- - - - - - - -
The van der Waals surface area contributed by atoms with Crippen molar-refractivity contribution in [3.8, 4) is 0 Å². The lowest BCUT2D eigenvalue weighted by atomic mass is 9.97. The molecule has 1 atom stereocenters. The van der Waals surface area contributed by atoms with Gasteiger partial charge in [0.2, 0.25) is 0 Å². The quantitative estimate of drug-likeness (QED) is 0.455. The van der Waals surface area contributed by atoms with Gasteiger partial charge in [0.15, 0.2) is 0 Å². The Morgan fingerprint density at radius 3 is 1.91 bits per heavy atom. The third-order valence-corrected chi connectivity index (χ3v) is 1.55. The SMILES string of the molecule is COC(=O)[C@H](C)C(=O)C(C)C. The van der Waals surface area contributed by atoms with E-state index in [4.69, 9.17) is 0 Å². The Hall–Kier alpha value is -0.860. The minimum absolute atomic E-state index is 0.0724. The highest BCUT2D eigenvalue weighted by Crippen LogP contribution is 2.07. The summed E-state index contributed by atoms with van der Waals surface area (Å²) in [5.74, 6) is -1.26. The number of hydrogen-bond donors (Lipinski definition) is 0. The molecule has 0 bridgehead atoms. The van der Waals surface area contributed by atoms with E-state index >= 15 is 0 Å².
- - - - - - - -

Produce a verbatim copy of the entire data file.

The van der Waals surface area contributed by atoms with Crippen molar-refractivity contribution in [3.8, 4) is 0 Å². The lowest BCUT2D eigenvalue weighted by atomic mass is 9.97. The molecule has 1 atom stereocenters. The van der Waals surface area contributed by atoms with Gasteiger partial charge in [0.2, 0.25) is 0 Å². The quantitative estimate of drug-likeness (QED) is 0.455. The van der Waals surface area contributed by atoms with Gasteiger partial charge in [0.15, 0.2) is 0 Å². The Morgan fingerprint density at radius 3 is 1.91 bits per heavy atom. The third-order valence-corrected chi connectivity index (χ3v) is 1.55. The SMILES string of the molecule is COC(=O)[C@H](C)C(=O)C(C)C. The van der Waals surface area contributed by atoms with E-state index in [4.69, 9.17) is 0 Å². The Hall–Kier alpha value is -0.860. The minimum absolute atomic E-state index is 0.0724. The highest BCUT2D eigenvalue weighted by Crippen LogP contribution is 2.07. The summed E-state index contributed by atoms with van der Waals surface area (Å²) in [5.74, 6) is -1.26. The number of hydrogen-bond donors (Lipinski definition) is 0. The molecule has 0 bridgehead atoms. The van der Waals surface area contributed by atoms with E-state index >= 15 is 0 Å².